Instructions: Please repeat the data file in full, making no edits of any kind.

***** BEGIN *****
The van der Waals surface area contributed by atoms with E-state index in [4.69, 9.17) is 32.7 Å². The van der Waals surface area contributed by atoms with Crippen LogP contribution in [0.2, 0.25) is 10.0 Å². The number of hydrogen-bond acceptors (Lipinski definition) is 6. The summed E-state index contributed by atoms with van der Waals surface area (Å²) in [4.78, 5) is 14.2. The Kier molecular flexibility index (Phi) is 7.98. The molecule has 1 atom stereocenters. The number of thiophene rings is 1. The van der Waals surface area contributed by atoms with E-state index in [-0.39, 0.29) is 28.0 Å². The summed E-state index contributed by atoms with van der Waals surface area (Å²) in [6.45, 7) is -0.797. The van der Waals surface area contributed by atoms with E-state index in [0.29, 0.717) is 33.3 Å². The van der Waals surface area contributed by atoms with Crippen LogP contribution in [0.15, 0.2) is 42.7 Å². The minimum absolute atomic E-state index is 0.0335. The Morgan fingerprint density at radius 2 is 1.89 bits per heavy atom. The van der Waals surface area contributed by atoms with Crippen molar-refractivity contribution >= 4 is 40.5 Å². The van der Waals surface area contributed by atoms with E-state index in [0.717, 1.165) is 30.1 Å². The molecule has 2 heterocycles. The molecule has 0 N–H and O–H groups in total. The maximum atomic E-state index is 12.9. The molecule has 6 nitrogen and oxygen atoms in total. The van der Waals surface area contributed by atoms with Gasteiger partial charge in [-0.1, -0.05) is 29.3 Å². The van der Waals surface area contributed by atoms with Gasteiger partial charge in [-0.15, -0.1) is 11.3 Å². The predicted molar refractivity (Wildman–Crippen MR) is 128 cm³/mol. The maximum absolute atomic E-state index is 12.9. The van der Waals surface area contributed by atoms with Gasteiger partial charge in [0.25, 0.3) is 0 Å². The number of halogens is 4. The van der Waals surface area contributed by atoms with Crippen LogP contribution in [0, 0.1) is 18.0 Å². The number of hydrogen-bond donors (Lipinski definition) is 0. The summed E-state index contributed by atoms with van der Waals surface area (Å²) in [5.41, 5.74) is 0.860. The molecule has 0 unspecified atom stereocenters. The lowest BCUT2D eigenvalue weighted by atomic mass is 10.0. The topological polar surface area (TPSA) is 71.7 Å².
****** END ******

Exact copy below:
The van der Waals surface area contributed by atoms with E-state index in [4.69, 9.17) is 32.7 Å². The van der Waals surface area contributed by atoms with Crippen LogP contribution in [0.2, 0.25) is 10.0 Å². The number of hydrogen-bond acceptors (Lipinski definition) is 6. The summed E-state index contributed by atoms with van der Waals surface area (Å²) in [4.78, 5) is 14.2. The Kier molecular flexibility index (Phi) is 7.98. The molecule has 1 atom stereocenters. The number of thiophene rings is 1. The van der Waals surface area contributed by atoms with E-state index in [-0.39, 0.29) is 28.0 Å². The summed E-state index contributed by atoms with van der Waals surface area (Å²) in [6.45, 7) is -0.797. The van der Waals surface area contributed by atoms with E-state index in [0.29, 0.717) is 33.3 Å². The van der Waals surface area contributed by atoms with Crippen LogP contribution in [0.15, 0.2) is 42.7 Å². The minimum absolute atomic E-state index is 0.0335. The Morgan fingerprint density at radius 2 is 1.89 bits per heavy atom. The van der Waals surface area contributed by atoms with Crippen molar-refractivity contribution >= 4 is 40.5 Å². The van der Waals surface area contributed by atoms with E-state index in [0.717, 1.165) is 30.1 Å². The molecule has 2 heterocycles. The molecule has 0 N–H and O–H groups in total. The maximum atomic E-state index is 12.9. The molecule has 6 nitrogen and oxygen atoms in total. The van der Waals surface area contributed by atoms with Gasteiger partial charge in [-0.1, -0.05) is 29.3 Å². The van der Waals surface area contributed by atoms with Gasteiger partial charge in [-0.15, -0.1) is 11.3 Å². The predicted molar refractivity (Wildman–Crippen MR) is 128 cm³/mol. The maximum absolute atomic E-state index is 12.9. The van der Waals surface area contributed by atoms with Gasteiger partial charge in [0.25, 0.3) is 0 Å². The number of halogens is 4. The van der Waals surface area contributed by atoms with Crippen LogP contribution in [0, 0.1) is 18.0 Å². The number of hydrogen-bond donors (Lipinski definition) is 0. The summed E-state index contributed by atoms with van der Waals surface area (Å²) in [5.41, 5.74) is 0.860. The molecule has 0 unspecified atom stereocenters. The lowest BCUT2D eigenvalue weighted by atomic mass is 10.0. The topological polar surface area (TPSA) is 71.7 Å².